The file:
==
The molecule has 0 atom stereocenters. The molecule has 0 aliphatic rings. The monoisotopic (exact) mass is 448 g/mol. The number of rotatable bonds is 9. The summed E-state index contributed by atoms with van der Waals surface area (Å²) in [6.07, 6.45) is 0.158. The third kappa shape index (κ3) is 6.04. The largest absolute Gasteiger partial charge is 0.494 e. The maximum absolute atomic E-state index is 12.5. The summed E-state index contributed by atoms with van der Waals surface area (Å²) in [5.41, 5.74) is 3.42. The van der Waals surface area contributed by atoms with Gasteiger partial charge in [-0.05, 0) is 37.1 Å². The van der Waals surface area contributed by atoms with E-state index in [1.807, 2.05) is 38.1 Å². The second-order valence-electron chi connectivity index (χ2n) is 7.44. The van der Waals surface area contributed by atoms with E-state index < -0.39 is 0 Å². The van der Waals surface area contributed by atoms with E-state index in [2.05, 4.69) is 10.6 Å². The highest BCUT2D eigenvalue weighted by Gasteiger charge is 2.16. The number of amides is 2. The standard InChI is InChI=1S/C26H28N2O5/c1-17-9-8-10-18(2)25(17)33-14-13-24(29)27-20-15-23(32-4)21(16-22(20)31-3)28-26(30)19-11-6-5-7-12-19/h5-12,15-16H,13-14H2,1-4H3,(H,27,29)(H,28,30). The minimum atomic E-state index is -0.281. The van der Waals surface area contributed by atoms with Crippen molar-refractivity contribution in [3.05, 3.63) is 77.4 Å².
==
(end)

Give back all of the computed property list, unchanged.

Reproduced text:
The molecule has 0 atom stereocenters. The molecule has 0 aliphatic rings. The monoisotopic (exact) mass is 448 g/mol. The number of rotatable bonds is 9. The summed E-state index contributed by atoms with van der Waals surface area (Å²) in [6.07, 6.45) is 0.158. The third kappa shape index (κ3) is 6.04. The largest absolute Gasteiger partial charge is 0.494 e. The maximum absolute atomic E-state index is 12.5. The summed E-state index contributed by atoms with van der Waals surface area (Å²) in [5.41, 5.74) is 3.42. The van der Waals surface area contributed by atoms with Gasteiger partial charge in [-0.05, 0) is 37.1 Å². The van der Waals surface area contributed by atoms with E-state index in [1.807, 2.05) is 38.1 Å². The second-order valence-electron chi connectivity index (χ2n) is 7.44. The van der Waals surface area contributed by atoms with E-state index < -0.39 is 0 Å². The van der Waals surface area contributed by atoms with E-state index in [2.05, 4.69) is 10.6 Å². The highest BCUT2D eigenvalue weighted by Gasteiger charge is 2.16. The number of amides is 2. The standard InChI is InChI=1S/C26H28N2O5/c1-17-9-8-10-18(2)25(17)33-14-13-24(29)27-20-15-23(32-4)21(16-22(20)31-3)28-26(30)19-11-6-5-7-12-19/h5-12,15-16H,13-14H2,1-4H3,(H,27,29)(H,28,30). The minimum atomic E-state index is -0.281. The van der Waals surface area contributed by atoms with Crippen molar-refractivity contribution in [3.05, 3.63) is 77.4 Å².